In the second of two Memory Lane specials we publish more extracts from The Blackpool Hippodrome/ABC Story, a fascinating new book from showbusiness historian Barry Band which can be viewed in the Blackpool Local History Room at Central Library
The ABC was redeveloped in 1962-63 within the massive walls of the old Hippodrome, built in 1895.
The new chequerboard frontage and large illuminated marquee shouted show biz and the interior of the 1,934-seat venue made even the resort’s spacious Opera House look ordinary.
It certainly lived up to the company’s claim of Europe’s most luxurious theatre. Indeed, every night at the ABC was a night of a thousand stars. Well, hundreds, because the entire ceiling was covered in tiny embedded lights.
The ABC was built as a cinema-theatre-TV studio by the company that had the weekend ITV franchise for the North and Midlands.
In addition to its summer show, the ABC transmitted live Sunday shows on the ITV network under the title Blackpool Night Out for four summers from 1964. But the Sunday TV shows ended when ABC TV lost its franchise and merged with Associated Rediffusion in 1968.
In the opening summer season of 1963 the ABC was Pop Music Central. The summer show was Cliff Richard and the Shadows in Holiday Carnival, which also starred Blackpool ventriloquist Arthur Worsley and an upcoming comedian called Norman Collier.
But the name that is most often repeated from 1963 is The Beatles.
Head office had booked the Fab Four for five Sunday nights with two shows each, and for good measure the other Sundays starred Gerry and the Pacemakers, Frank Ifield and Helen Shapiro - all of them chart-toppers.
Manager Bob Parsons, who opened the theatre after being the ABC circuit’s Champion Manager, deftly handled the press invasion and fan mania. King Street, at the side of the theatre, seemed ever full of screaming girls!
It was the same when the Sunday TV shows included The Beatles with one date in July 1964 and again on August 1, 1965, when Paul McCartney gave the first public performance of his song Yesterday.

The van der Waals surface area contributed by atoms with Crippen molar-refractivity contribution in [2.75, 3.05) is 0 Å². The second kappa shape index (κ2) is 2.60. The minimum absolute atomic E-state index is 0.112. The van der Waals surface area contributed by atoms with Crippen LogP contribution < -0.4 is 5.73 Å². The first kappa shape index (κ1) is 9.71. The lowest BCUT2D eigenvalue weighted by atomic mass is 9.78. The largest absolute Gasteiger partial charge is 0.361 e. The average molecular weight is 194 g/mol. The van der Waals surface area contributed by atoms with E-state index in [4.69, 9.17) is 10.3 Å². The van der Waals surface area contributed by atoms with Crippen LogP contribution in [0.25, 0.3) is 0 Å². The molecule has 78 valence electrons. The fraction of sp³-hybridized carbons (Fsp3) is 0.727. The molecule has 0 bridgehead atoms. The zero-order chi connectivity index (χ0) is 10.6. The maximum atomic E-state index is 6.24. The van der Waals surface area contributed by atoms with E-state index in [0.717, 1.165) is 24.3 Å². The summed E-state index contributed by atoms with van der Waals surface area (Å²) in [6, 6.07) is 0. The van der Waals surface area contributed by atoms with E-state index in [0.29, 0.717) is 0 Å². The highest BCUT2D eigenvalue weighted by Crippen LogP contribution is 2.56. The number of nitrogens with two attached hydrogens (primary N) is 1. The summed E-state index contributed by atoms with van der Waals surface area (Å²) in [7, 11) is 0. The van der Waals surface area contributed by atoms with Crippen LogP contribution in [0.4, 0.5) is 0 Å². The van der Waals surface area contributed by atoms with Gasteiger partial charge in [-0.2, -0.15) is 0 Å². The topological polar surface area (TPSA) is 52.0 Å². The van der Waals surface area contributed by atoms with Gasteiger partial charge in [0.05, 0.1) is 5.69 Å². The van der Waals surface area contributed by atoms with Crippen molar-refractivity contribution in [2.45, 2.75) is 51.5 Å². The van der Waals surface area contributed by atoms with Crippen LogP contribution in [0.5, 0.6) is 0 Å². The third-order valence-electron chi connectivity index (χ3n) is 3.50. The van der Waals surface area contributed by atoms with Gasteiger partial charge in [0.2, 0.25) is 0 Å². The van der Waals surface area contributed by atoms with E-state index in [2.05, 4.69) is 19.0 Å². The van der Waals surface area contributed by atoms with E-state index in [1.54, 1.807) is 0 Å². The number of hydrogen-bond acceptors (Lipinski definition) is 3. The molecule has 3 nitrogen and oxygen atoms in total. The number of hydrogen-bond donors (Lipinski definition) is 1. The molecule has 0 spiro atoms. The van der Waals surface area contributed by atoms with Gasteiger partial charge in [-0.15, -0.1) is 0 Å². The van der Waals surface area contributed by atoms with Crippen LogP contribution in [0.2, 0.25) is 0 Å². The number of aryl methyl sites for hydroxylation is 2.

Bob Parsons, remembered for his courteous welcome in impeccable white tie and tails, left for London in 1967 and was succeeded by Gordon Chadwick, who managed the venue until the 1990s.
The 70s onwards
Bernard Delfont, the executive in charge of EMI’s entertainment division, pushed through a £63m takeover of ABC, whose assets included Elstree Studios, 350 cinemas, 50 per cent of Thames Television and various other entertainments businesses.
In 1972 his name duly appeared on top of the season show at the ABC, but the famous producer’s magic touch was not all-encompassing. The show, titled Holiday Startime, was the biggest “turkey” in local showbiz history.
The audience was sometimes so thin the management had to paper the house (free tickets) and the season closed early.
Although Bernie was no longer actively in summer show production it was his (company) name above the title.
The show had actually been assembled by Billy Marsh who ignored the tastes of seaside audiences. They wanted to see familiar names and the bill-topper, the handsome black American singer Lovelace Watkins, was virtually unknown here.
A much needed highlight of the 1972 show was Blackpool ventriloquist Arthur Worsley, often called the best in the business. With his cheeky doll Charlie Brown, Arthur was in his fourth season at the Hippodrome/ABC – and his last Blackpool season.
The Seventies had opened with moderately successful summer shows; 1970’s bill of Tommy Steele and Mary Hopkin and 1971’s Jimmy Tarbuck-Frank Ifield season before the 1972 failure surprised the resort.
Britons on the move
There was an uneasy feeling among the more astute patrons that shows were becoming a bit samey and that stars of television were often unable to replicate their work on stage. There were fewer “must see” films in the winter months and television was offering more; the programmes were now in colour!
At the ABC in 1973 Holiday Startime opened with the star, Mike Yarwood, very popular on TV but audiences expected his brilliant range of impersonations and didn’t get them. His TV disguises would have taken too long to apply. Second-billed Basil Brush, a puppet, didn’t have that problem.